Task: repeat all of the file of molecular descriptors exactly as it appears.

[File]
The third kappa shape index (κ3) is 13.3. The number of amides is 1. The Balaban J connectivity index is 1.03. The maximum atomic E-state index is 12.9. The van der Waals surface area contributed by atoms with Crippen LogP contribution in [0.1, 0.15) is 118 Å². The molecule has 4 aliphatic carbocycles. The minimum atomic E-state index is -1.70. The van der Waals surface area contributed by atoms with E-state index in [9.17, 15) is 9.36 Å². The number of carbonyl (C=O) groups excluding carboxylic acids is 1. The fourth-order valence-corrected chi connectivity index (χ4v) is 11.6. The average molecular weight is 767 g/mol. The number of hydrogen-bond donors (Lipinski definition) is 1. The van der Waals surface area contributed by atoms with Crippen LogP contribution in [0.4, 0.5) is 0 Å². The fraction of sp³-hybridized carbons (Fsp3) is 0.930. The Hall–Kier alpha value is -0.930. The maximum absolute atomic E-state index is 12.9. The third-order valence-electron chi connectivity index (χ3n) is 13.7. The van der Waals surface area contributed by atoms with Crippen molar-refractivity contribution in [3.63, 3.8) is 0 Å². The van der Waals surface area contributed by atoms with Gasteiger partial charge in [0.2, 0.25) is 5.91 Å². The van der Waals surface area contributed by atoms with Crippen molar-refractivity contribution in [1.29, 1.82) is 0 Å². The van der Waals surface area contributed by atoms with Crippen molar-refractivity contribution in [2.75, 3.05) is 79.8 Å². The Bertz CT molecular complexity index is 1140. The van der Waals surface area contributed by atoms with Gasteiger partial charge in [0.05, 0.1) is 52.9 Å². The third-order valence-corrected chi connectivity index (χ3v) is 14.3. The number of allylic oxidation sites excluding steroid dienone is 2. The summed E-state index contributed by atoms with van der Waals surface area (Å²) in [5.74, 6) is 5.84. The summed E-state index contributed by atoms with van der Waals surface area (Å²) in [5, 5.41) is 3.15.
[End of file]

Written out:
The third kappa shape index (κ3) is 13.3. The number of amides is 1. The Balaban J connectivity index is 1.03. The maximum atomic E-state index is 12.9. The van der Waals surface area contributed by atoms with Crippen LogP contribution in [0.1, 0.15) is 118 Å². The molecule has 4 aliphatic carbocycles. The minimum atomic E-state index is -1.70. The van der Waals surface area contributed by atoms with E-state index in [9.17, 15) is 9.36 Å². The number of carbonyl (C=O) groups excluding carboxylic acids is 1. The fourth-order valence-corrected chi connectivity index (χ4v) is 11.6. The average molecular weight is 767 g/mol. The number of hydrogen-bond donors (Lipinski definition) is 1. The van der Waals surface area contributed by atoms with Crippen LogP contribution in [0.4, 0.5) is 0 Å². The fraction of sp³-hybridized carbons (Fsp3) is 0.930. The Hall–Kier alpha value is -0.930. The maximum absolute atomic E-state index is 12.9. The third-order valence-electron chi connectivity index (χ3n) is 13.7. The van der Waals surface area contributed by atoms with Crippen molar-refractivity contribution in [3.63, 3.8) is 0 Å². The van der Waals surface area contributed by atoms with Gasteiger partial charge in [0.2, 0.25) is 5.91 Å². The van der Waals surface area contributed by atoms with Crippen molar-refractivity contribution in [1.29, 1.82) is 0 Å². The van der Waals surface area contributed by atoms with Crippen molar-refractivity contribution in [2.75, 3.05) is 79.8 Å². The Bertz CT molecular complexity index is 1140. The van der Waals surface area contributed by atoms with Gasteiger partial charge in [0.05, 0.1) is 52.9 Å². The third-order valence-corrected chi connectivity index (χ3v) is 14.3. The number of allylic oxidation sites excluding steroid dienone is 2. The summed E-state index contributed by atoms with van der Waals surface area (Å²) in [5.74, 6) is 5.84. The summed E-state index contributed by atoms with van der Waals surface area (Å²) in [5, 5.41) is 3.15.